Clarify roles and responsibilities

No matter how formal or informal the agreements between students and mentors may be, as the student progresses through a program you might need to revisit the roles and responsibilities each of you has assumed. Some responsibilities that pertain to students and to faculty members are matters of departmental policy and are not negotiable. Nonetheless, you should fully explore your expectations of each other on several dimensions, especially when a mentor is also an advisor or thesis/dissertation chair.

Goals and work plans

Students should develop and share with mentors a work plan that includes short- and long-term goals within reasonable (achievable) timelines.  Make sure these plans are feasible and meet the academic program's requirements.  At least once a quarter, meet to discuss progress, as well as any obstacles encountered. Discuss any additional training and experiences students need to achieve their goals. If adjusting timelines becomes necessary, work together to agree upon new plans.


Discuss how often you'll meet and what other modes of communication, such as emails, can keep your conversations going.  Identify issues you feel require a face-to-face meeting and those that can be dealt with in other ways.  Each of you should identify the circumstances, if any, under which you feel it is appropriate to be contacted at home by phone, instant message, or other means.

Students, be sure you request the amount of meeting time you believe you need to progress on your goals.  While a mentoring relationship is one of mutuality, be prepared to lead meetings with an agenda to maximize your time together.

Some professors prefer students to take responsibility for arranging and leading meetings while others prefer to share the responsibility. Some prefer students to prepare agendas in advance so as to maximize time together. Mentors should communicate their preferences and extend a clear invitation to contact them when they need help.

Mentors, be explicit if you have a heavy travel schedule, are about to take a sabbatical, or will be assuming an administrative position.  If you are unable to meet often enough to satisfy students' needs, discuss alternative means of communication such as e-mail, and suggest other people or resources to consult.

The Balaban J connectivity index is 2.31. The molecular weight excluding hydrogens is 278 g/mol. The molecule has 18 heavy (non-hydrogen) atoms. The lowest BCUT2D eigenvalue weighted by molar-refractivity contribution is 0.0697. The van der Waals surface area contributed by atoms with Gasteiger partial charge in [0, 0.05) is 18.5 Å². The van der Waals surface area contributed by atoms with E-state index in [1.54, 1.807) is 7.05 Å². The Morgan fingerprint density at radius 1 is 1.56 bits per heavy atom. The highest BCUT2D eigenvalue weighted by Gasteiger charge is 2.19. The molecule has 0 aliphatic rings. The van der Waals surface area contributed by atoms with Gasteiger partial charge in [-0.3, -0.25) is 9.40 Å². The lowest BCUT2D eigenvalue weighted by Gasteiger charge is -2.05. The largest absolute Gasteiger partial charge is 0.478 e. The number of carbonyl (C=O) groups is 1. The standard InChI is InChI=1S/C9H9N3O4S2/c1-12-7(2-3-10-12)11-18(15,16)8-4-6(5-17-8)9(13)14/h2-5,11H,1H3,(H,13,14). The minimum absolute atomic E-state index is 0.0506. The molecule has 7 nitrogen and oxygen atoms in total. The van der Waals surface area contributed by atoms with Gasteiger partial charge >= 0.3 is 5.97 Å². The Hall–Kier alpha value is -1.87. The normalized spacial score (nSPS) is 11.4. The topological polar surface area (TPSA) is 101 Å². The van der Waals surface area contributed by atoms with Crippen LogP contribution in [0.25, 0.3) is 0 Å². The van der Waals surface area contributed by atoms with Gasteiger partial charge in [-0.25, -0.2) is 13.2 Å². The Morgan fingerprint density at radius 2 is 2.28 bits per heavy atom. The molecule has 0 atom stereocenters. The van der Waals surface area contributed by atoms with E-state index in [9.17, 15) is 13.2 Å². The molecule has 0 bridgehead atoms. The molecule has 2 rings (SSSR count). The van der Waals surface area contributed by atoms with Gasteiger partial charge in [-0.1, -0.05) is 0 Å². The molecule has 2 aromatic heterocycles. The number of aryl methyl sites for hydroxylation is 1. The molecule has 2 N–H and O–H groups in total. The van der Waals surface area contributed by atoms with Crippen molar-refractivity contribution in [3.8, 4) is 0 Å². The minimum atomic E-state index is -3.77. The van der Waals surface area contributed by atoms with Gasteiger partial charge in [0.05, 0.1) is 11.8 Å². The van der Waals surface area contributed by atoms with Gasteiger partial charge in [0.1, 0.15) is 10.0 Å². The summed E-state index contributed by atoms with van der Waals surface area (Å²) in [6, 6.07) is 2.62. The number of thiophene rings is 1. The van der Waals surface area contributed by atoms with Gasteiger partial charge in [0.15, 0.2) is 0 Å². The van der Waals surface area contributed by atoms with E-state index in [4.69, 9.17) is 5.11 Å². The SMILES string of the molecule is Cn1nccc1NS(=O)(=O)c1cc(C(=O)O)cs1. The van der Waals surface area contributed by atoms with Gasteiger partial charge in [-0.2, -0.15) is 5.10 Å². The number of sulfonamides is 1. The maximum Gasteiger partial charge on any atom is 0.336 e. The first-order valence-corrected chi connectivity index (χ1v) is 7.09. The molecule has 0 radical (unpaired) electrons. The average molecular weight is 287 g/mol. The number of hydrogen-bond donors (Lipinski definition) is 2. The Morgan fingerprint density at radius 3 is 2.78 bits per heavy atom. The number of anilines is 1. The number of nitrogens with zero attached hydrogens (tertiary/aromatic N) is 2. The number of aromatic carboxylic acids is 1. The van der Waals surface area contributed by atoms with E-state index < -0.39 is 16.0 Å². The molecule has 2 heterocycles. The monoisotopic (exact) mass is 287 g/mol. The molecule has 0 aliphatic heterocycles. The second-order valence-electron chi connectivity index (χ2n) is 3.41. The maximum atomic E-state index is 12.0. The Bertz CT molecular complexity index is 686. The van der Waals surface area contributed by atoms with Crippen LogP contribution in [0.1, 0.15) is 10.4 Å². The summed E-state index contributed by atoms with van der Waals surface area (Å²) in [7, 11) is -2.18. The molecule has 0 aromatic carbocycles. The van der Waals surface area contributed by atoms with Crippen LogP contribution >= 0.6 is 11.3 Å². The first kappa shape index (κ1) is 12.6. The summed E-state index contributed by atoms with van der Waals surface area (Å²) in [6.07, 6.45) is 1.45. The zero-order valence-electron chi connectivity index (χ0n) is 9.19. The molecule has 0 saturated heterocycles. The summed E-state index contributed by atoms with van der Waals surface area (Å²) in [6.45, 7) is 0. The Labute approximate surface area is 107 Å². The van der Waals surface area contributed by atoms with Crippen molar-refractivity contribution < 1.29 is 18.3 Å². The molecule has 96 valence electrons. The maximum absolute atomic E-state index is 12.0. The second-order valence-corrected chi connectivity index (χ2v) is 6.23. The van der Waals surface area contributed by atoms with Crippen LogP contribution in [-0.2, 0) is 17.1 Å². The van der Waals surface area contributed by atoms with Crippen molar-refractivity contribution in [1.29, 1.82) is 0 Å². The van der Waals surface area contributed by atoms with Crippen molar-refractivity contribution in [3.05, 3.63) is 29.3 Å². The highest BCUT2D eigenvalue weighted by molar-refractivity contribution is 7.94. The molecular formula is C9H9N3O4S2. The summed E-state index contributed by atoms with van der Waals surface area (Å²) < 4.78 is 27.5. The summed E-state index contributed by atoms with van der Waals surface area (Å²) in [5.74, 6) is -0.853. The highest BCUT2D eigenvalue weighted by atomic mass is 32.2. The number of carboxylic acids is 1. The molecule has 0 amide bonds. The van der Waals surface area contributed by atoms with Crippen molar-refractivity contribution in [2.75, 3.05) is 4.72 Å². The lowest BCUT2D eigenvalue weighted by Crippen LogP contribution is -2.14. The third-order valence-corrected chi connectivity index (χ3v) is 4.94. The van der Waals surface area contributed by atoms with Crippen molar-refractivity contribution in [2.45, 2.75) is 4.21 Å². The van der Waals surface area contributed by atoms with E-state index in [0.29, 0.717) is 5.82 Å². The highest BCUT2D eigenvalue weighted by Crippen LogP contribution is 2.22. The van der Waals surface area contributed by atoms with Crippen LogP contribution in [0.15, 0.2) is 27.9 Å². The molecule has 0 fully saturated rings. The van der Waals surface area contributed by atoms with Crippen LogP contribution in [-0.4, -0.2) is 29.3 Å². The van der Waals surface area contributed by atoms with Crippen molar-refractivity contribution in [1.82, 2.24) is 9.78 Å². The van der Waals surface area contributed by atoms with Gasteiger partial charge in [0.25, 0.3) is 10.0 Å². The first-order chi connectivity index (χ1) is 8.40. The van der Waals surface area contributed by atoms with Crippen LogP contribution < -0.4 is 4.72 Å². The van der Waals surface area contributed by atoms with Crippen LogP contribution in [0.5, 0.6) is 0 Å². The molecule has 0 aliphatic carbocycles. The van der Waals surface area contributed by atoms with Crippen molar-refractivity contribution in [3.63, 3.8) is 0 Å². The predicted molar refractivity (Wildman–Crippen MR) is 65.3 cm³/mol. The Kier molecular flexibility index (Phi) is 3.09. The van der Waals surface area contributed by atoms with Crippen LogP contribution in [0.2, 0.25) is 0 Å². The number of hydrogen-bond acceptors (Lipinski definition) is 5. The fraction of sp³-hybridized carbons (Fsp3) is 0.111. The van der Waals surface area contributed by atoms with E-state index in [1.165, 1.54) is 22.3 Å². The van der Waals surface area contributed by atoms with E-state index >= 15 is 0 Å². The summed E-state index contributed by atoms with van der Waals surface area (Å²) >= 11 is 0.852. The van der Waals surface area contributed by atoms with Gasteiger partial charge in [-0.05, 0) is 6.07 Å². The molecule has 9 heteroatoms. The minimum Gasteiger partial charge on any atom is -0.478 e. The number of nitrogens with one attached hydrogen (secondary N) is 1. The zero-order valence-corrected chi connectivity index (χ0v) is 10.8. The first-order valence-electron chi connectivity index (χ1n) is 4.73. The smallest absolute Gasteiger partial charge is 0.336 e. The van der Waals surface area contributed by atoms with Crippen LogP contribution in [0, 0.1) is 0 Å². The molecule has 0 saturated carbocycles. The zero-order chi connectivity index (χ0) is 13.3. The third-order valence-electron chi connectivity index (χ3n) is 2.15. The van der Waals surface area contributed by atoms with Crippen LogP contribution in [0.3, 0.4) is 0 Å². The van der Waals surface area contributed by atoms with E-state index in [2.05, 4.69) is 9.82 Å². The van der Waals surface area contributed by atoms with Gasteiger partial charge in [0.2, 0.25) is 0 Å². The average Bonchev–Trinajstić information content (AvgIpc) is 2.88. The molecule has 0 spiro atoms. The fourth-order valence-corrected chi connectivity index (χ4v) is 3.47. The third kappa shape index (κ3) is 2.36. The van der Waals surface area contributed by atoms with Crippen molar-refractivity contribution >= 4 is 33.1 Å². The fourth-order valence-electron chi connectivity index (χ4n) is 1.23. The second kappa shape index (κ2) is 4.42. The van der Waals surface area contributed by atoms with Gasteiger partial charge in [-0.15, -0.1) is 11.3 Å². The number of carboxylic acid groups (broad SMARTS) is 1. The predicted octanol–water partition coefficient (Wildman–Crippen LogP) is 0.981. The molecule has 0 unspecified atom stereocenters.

Discuss how often the mentor will give feedback on the student's progress and how long he or she typically needs to return papers or drafts of articles.  Communicate about current workloads so you can plan deadlines appropriately, and offer sufficient lead time.

Mentors should tell students whether to expect lots of feedback or sparse feedback, and explain how they intend that feedback to help the student's intellectual and professional growth.


Agree in advance on the best way for the student to remind the professor about getting work back to them. For instance, students can ask: "When you are very busy, how should I remind you about a paper of mine that you have? Should I email you, call you, or come by your office? How much in advance should I remind you — one week ahead, or would you prefer two?"

Mentors, explain how long it generally takes you to review students' work, and let them know how they can best follow up if you are unable to reply within the specified time frame. For instance, you might like an e-mail or phone reminder a few days before the agreed-upon date. Each time students submit work to you, let them know when they can expect you to return it. Take these opportunities to remind students of your feedback style and your expectations.